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Lecture 5

MHR 505 Lecture Notes - Lecture 5: Individual And Group Rights, Distributive Justice, Big Five Personality Traits


Department
Human Resources
Course Code
MHR 505
Professor
Jonathan Hughes
Lecture
5

Page:
of 4
Lecture 2 - Individual behaviour, personality and values
**MARS model-motivation**
—Employee motivation: the forces within a person that affect his or her direction,
intensity, and persistence of voluntary behaviour
—> Direction: The path among which people steer their effort
—> Intensity: the amount of effort allocated to the goal
—> Persistence: continuing the effort for a certain amount of time
—Ability: both the natural aptitudes and the learned capabilities required to successfully
complete a task
-Aptitudes: natural talent that help employees learn specific tasks more quickly and
perform them better (physical and mental)
-Learned capabilities are the skills and knowledge that you currently possess
-Competencies: result from superior performance
—Role perceptions: the degree to which a person understands the job duties assigned or
excepted of him/her
-Important because employees need to know where to direct their effort
-Essential for coordination with coworkers and other stakeholders
—Situational factors: Individual behaviour and performance depend on situation
-Conditions beyond the employee’s immediate control that facilitate behaviour
______________________________________________________________________
Types of individual behaviour
1) Task performance: goal directed behaviours under the individual’s control that support
organizational objectives
-Proficiency, adaptability (how well the employee responds, copes with and supports new
circumstances and work patterns), proactivity (how well the employee anticipates
environmental changes and initiates new work patterns that are aligned with those
changes)
2) Organizational citizenship behaviours: Various forms of cooperation and helpfulness to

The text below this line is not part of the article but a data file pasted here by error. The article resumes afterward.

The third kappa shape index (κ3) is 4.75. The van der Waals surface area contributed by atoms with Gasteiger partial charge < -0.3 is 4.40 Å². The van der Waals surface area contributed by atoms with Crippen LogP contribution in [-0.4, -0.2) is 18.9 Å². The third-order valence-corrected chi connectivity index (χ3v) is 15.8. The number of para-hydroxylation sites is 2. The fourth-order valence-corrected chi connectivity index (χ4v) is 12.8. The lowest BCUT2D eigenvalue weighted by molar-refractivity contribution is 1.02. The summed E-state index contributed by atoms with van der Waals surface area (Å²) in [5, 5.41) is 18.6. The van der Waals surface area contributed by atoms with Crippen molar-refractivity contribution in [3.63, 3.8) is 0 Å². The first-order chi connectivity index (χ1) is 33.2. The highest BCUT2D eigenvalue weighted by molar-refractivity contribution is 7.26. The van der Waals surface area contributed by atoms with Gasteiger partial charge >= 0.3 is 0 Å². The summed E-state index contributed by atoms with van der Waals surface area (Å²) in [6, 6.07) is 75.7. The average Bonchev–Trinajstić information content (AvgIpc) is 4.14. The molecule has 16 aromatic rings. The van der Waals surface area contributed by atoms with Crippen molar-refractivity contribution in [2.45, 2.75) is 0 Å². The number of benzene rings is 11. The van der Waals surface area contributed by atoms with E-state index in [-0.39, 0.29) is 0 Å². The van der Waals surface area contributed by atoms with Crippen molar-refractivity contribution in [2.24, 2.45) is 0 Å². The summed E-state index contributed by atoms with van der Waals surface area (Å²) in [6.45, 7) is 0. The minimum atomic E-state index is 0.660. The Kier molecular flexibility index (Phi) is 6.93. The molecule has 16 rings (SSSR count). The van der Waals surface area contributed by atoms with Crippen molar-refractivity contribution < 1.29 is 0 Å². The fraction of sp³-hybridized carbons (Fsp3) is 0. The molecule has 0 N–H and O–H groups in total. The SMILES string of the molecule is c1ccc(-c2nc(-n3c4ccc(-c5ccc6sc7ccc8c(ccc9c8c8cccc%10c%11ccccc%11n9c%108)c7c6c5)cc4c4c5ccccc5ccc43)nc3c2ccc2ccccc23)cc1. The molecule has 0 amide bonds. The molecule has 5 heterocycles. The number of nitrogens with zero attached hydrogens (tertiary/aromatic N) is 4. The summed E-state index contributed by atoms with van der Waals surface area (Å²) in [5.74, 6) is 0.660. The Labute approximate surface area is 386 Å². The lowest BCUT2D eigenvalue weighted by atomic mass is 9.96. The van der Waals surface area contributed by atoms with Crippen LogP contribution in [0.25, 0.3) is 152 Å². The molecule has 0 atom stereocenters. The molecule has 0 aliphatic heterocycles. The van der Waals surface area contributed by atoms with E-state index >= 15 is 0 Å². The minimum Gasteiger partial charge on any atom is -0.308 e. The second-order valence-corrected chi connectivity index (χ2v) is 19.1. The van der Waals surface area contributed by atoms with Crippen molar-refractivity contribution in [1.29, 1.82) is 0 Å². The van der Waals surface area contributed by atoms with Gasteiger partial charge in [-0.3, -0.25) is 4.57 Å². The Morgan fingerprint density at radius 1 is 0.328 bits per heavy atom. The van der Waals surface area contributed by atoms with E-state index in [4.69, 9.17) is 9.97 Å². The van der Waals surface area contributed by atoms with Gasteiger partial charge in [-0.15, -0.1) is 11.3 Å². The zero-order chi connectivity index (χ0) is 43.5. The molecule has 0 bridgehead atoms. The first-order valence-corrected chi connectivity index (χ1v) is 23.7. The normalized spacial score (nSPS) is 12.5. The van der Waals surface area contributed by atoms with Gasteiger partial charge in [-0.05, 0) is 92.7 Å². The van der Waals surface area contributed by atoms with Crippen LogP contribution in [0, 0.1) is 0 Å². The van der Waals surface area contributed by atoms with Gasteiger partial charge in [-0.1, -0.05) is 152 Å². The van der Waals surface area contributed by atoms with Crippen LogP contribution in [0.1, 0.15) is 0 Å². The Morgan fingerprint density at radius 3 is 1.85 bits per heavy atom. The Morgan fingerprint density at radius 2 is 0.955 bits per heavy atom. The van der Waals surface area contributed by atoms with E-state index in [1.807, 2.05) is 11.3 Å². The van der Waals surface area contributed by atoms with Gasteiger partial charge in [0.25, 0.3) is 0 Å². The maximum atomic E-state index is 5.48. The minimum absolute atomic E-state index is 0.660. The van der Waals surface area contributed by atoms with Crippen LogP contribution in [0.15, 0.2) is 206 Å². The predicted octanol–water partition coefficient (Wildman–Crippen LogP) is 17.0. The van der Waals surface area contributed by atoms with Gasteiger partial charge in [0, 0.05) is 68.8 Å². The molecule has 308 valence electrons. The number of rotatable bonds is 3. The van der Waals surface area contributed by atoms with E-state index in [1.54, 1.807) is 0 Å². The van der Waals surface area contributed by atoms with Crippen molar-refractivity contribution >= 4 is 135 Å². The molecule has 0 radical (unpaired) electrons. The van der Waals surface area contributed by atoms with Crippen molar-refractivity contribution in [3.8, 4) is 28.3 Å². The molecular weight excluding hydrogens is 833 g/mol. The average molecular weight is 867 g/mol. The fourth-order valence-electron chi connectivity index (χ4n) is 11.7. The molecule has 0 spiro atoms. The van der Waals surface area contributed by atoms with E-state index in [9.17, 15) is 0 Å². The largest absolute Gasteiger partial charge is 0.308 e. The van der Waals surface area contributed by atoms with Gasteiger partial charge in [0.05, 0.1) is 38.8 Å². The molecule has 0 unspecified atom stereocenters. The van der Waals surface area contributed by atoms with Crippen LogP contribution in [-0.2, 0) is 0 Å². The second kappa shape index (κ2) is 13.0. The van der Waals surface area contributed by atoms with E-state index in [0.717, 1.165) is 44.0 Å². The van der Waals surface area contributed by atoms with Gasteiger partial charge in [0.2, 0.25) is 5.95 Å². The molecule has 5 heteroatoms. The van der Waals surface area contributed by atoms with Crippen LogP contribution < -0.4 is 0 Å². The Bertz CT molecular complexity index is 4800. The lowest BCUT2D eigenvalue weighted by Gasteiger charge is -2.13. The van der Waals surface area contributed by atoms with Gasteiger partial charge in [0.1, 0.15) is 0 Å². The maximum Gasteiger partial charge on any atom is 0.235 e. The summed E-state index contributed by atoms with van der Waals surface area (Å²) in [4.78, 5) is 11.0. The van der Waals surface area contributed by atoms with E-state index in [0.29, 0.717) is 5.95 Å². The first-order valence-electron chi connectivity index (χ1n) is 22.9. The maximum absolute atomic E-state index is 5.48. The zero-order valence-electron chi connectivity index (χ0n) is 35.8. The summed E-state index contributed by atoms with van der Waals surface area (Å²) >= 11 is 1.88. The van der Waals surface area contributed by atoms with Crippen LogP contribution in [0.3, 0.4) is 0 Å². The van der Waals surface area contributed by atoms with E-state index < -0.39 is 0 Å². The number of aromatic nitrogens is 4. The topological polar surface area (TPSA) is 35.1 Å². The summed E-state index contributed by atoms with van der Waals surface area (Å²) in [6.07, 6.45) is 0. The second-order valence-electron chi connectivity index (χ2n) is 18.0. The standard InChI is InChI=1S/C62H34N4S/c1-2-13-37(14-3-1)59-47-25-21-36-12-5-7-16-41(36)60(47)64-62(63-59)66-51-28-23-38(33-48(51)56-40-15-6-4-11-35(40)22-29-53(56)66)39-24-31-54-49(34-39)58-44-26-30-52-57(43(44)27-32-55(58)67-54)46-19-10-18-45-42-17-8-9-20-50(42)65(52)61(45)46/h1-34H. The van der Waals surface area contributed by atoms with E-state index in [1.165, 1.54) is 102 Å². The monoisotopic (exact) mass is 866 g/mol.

others that support the organization’s social and psychological context
-Employees who engage in OCB’s tend to have higher task performance
—Counterproductive work behaviours: Voluntary behaviours that have the potential to
directly/indirectly harm the organization
-Harassing coworkers, creating unnecessary conflict, being untruthful, stealing
—Joining and staying with the organization: hiring and retaining talent is a critical
component
- Need to ensure that employees stay with company. Why? Keep intellectual capital and
because high turnover results in more $$
—Maintaining work attendance:
—> Presenteeism: Attending scheduled work when one’s capacity to perform is
significantly diminished by illness or other factors (depends on personality)
—Personality in organizations
—> Personality: The relatively enduring pattern of thoughts, emotions, and behaviours
that characterize a person, along with the psychological processes behind those
characteristics
-Measured in childhood and reflects who you are in adulthood
—Personality determinants: nature versus nurture
-Nature: genetic or hereditary origins; significantly affects our attitudes, decisions and
behaviours
-Nurture: our socialization, life experiences, and other forms of interaction with the
environment
—Five factor model of personality: 5 factor model: 5 broad dimensions representing most
personality traits CANOE
1) Conscientiousness: organized, dependable, goal-focused, thorough, disciplined,
methodical
2) Agreeableness: trusting, helpful, good natured, considerate, tolerant, selfless, generous
3) Neuroticism: anxious, insecure, self conscious, depressed, temperamental
4) Openness to experience: imaginative, creative, curious, autonomous, perceptive
5) Extraversion: outgoing, talkative, energetic, sociable (opposite id introversion)